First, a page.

On 1 October 2017 a new Pre-Action Protocol comes into effect for debt claims, where the Creditor is a business (including sole traders and public bodies) and the Debtor is an individual (including a sole trader).
The principle aims of this protocol, as with those covering other areas of the law, are to encourage early engagement between the parties, enable the parties to resolve matters without the need for Court proceedings, encourage the parties to act in a reasonable and proportionate manner and to assist in the efficient management of Court proceedings if those cannot be avoided.
Whereas beforehand the letter before claim may have only contained scant detail, now the letter needs to include a prescribed list of information including:-
The amount of the debt, interest and other Charges claimed.
The date of the agreement to which the debt relates, and the parties to that agreement.
If the debt is assigned, details of the original debt and creditor, when it was assigned and to whom.
If regular instalments have been offered, while being paid, an explanation of why that offer is not acceptable and why a Court claim is being considered.
Details of how the debt can be paid.
The letter will also need to include an up to date statement of account for the debt including details of any interest and administrative or other charges added plus a Reply form and a Financial Statement form as annexed to the protocol.
The letter of claim needs to be sent by post unless an alternative method has been agreed with the debtor. If the debtor does not reply to the letter of claim within 30 days, the creditor may then start Court proceedings subject to any obligations which the creditor may have to the debtor.
If a reply is received, the debtor will be allowed a reasonable period to take legal advice and in any event the creditor cannot start Court proceedings less than 30 days from receipt of the completed reply form or having provided any documents requested by the debtor whichever is the later.
Where the debtor indicates in their reply form that they require time to pay, the parties should try to reach agreement for the debt to be paid by instalments based upon the debtor’s income and expenditure. If the creditor does not agree to a debtor’s proposal for repayment of the debt they need to give the debtor reasons in writing.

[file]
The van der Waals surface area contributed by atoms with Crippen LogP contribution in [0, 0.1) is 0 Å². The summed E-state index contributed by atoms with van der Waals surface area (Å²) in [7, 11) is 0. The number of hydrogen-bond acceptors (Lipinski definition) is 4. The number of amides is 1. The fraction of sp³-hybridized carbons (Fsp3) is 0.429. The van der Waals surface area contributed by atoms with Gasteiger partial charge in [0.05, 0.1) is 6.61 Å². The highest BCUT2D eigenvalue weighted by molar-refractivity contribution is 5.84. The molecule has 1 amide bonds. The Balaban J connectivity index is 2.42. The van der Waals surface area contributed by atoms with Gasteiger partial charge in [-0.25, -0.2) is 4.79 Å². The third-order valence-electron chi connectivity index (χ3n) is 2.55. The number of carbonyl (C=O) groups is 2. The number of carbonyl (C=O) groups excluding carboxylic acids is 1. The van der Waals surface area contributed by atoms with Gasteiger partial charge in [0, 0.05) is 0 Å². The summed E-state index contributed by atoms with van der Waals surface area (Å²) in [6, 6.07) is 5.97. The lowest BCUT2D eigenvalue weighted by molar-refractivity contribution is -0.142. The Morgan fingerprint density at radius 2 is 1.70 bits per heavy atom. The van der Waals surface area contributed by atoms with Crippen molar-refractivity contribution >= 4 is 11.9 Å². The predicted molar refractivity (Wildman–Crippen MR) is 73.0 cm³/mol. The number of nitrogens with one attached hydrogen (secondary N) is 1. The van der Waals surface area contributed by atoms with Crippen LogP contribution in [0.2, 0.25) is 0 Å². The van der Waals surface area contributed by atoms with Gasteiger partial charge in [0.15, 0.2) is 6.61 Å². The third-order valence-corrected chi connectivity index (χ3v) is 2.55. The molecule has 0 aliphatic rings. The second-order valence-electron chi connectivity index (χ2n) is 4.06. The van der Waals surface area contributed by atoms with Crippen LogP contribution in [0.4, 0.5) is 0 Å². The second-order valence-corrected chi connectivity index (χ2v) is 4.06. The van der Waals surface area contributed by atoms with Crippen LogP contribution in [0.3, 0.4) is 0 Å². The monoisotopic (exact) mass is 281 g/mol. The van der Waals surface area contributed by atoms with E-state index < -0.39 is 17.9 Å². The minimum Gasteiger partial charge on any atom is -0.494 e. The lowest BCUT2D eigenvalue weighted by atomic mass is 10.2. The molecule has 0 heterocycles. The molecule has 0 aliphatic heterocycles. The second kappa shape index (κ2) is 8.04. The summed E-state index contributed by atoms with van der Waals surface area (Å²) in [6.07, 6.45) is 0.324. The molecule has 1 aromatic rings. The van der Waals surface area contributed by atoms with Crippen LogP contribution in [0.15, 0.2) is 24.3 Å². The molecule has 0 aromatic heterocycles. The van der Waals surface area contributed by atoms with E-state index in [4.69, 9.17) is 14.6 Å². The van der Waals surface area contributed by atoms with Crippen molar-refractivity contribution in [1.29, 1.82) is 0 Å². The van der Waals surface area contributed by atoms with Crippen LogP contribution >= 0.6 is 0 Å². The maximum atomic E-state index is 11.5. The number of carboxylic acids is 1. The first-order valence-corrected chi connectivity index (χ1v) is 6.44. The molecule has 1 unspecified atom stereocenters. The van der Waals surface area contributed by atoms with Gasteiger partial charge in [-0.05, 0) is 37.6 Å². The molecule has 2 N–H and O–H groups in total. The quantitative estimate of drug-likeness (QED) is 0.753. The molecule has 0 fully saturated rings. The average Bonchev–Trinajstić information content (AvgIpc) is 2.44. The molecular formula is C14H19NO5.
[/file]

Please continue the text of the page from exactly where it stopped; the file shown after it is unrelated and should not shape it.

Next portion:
If a partially completed reply form is received, the creditor should contact the debtor to discuss the reply form and obtain any further information needed to understand the debtor’s position.
Where any aspect of the debt is disputed the parties should exchange information and disclose documents sufficient to enable them to understand each other’s position and if the debtor requests any documents the creditor should provide those or else explain why they are not available within 30 days of receipt of that request.
If the parties still cannot agree about the existence, enforceability, amount or any other aspect of the debt, they should both take appropriate steps to resolve the dispute without starting Court proceedings and, in particular, should consider the use of an appropriate form of Alternative Dispute Resolution (ADR). This could be informal discussions or else more formal process such as a complaint to the Financial Ombudsman or, especially, where the debt is large, mediation.
If the parties reach agreement concerning repayment of the debt the creditor should not start Court proceedings whilst the debtor complies with that agreement. If the creditor wants to start Court proceedings at a later date in the event of default by the debtor, they must still send an updated letter of claim and comply with the protocol afresh but you do not need to send the supporting documentation if that was sent within the preceding 6 months.
If Court proceedings are brought, the Court will expect the parties to have complied with the protocol and it is likely that the Court would sanction a party that has not complied with the protocol.
If agreement cannot be reached then the creditor must give the debtor at least 14 days’ notice of its intention to start Court proceedings save where there are exceptional circumstances, for example where a limitation period is about to expire.
Clearly, one of the principle rationales behind this new protocol is to reduce the number of debt claims which come before the Courts and these requirements as set out in the protocol require the parties to ensure that they comply else face the consequences of not doing so should litigation ensue.